Hot-weather work protections pitched in Congress

LOS ANGELES (KABC) -- Southern California is bracing for several days of what the National Weather Service is calling "dangerously hot conditions."

Temperatures are expected to jump 5 to 10 degrees above normal with 100-degree-plus weather in communities like Lancaster and Palmdale.

For Amazon delivery worker Juan Cedra, the hot weather takes a toll.

"It's tough. It gets really hot," Cedra said. "I bring a lot of water. I just don't think about it."

But hot weather can be deadly to some outdoor workers. Last July, U.S. Postal Service mail carrier Peggy Frank died after working in a mail truck with no air conditioning. The temperature outside was over 100 degrees.

"It's brutal. It's like baking me all day," said postal worker Lauryn Carter.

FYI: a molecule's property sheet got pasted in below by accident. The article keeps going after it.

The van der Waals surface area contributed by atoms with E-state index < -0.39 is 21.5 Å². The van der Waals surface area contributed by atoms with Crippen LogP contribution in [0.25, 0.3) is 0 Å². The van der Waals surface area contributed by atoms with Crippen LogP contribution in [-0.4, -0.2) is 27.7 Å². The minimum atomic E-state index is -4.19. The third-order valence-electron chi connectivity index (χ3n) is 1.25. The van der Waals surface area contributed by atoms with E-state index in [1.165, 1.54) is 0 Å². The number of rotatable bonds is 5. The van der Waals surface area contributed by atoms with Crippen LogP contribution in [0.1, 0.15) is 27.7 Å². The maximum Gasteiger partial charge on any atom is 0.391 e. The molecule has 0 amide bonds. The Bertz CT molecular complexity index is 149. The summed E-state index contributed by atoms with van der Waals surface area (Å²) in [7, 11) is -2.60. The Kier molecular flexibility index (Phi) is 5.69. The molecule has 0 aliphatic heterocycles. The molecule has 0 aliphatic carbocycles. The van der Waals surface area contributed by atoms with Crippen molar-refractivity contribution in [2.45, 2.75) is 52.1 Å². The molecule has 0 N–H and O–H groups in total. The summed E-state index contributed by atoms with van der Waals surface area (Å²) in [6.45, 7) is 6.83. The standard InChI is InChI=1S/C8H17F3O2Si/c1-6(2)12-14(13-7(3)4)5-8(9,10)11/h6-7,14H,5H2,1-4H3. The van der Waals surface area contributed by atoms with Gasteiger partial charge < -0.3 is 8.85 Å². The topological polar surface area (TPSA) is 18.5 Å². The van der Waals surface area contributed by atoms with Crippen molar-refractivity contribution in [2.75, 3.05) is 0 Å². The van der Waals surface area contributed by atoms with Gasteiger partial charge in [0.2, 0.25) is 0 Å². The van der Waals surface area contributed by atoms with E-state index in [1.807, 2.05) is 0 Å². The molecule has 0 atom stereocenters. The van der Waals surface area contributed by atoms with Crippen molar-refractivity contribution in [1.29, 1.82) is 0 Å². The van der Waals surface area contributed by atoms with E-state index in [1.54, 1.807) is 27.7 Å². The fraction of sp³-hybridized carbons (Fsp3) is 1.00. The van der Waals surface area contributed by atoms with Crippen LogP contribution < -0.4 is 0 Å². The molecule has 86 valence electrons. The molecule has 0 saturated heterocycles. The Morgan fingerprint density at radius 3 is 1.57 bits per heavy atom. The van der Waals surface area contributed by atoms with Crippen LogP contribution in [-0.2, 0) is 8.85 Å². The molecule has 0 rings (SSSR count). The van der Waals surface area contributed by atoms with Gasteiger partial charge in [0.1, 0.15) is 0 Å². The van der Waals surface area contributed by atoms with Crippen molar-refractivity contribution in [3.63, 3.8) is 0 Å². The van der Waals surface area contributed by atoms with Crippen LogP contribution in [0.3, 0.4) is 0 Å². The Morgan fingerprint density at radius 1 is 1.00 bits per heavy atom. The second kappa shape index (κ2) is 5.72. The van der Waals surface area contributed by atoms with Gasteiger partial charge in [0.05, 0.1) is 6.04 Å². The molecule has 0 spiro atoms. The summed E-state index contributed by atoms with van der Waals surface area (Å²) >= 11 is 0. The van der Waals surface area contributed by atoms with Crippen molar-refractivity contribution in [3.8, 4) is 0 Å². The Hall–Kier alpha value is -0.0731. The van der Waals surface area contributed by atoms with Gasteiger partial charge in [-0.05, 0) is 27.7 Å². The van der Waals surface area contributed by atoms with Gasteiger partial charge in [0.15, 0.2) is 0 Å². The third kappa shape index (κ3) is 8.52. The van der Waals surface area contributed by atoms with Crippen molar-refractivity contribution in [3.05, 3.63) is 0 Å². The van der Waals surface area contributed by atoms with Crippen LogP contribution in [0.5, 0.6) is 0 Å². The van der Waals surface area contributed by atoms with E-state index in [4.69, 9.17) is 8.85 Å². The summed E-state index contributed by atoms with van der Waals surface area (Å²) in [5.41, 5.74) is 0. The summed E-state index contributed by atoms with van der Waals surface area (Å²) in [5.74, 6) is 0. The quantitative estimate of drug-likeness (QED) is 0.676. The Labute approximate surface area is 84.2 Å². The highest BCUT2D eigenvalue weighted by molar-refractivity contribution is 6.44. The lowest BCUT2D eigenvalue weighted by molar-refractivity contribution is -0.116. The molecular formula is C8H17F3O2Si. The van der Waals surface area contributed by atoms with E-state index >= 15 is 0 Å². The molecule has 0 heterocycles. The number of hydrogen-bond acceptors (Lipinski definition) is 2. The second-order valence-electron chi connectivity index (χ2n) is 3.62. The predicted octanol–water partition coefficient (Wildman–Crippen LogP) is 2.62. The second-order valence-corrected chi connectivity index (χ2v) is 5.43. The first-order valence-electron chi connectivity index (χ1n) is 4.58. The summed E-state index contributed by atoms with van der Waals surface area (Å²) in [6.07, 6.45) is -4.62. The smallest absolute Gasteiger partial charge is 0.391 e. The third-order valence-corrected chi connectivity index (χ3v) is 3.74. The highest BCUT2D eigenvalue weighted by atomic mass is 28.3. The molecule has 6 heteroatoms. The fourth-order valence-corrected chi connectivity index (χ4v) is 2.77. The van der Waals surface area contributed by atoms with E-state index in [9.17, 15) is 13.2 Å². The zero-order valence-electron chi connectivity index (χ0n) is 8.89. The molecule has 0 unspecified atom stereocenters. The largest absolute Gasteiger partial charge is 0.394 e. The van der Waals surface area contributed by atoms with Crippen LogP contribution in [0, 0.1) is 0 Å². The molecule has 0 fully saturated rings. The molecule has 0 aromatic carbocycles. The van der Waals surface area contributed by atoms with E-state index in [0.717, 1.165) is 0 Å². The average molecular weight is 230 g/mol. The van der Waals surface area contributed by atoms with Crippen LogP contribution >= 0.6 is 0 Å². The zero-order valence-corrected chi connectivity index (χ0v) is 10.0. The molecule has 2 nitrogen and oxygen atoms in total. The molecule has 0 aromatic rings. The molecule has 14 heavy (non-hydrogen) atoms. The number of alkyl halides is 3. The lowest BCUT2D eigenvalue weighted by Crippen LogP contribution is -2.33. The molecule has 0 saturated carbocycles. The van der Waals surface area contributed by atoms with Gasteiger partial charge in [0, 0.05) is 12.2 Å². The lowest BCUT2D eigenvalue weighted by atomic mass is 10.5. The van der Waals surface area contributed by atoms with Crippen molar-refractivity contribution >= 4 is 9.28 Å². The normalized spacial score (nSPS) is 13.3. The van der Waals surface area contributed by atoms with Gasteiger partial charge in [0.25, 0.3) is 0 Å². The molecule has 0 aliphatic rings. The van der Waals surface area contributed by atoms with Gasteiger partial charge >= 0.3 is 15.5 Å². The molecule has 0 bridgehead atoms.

When we caught up to Carter on her route in Van Nuys, she was assigned a newer mail truck with air conditioning. But sometimes she ends up in a truck that has no air conditioning.

"The older ones, its just a little fan. I don't like driving those," Carter said. "They get hot, like over 115 (degrees inside)."

But new federal legislation is hoping to change that. The Peggy Frank Memorial Act introduced by Congressman Tony Cardenas would require every postal vehicle to be equipped with air conditioners.

Congresswoman Judy Chu has introduced a bill that focuses on all workers who spend any amount of time in hot conditions.

"OSHA is supposed to be watching out for standards of safety for workers, but there are no provisions for dealing with heat illness," Chu told Eyewitness News.

Chu's bill would require employers to provide mandatory shade, water and rest periods to their workers.
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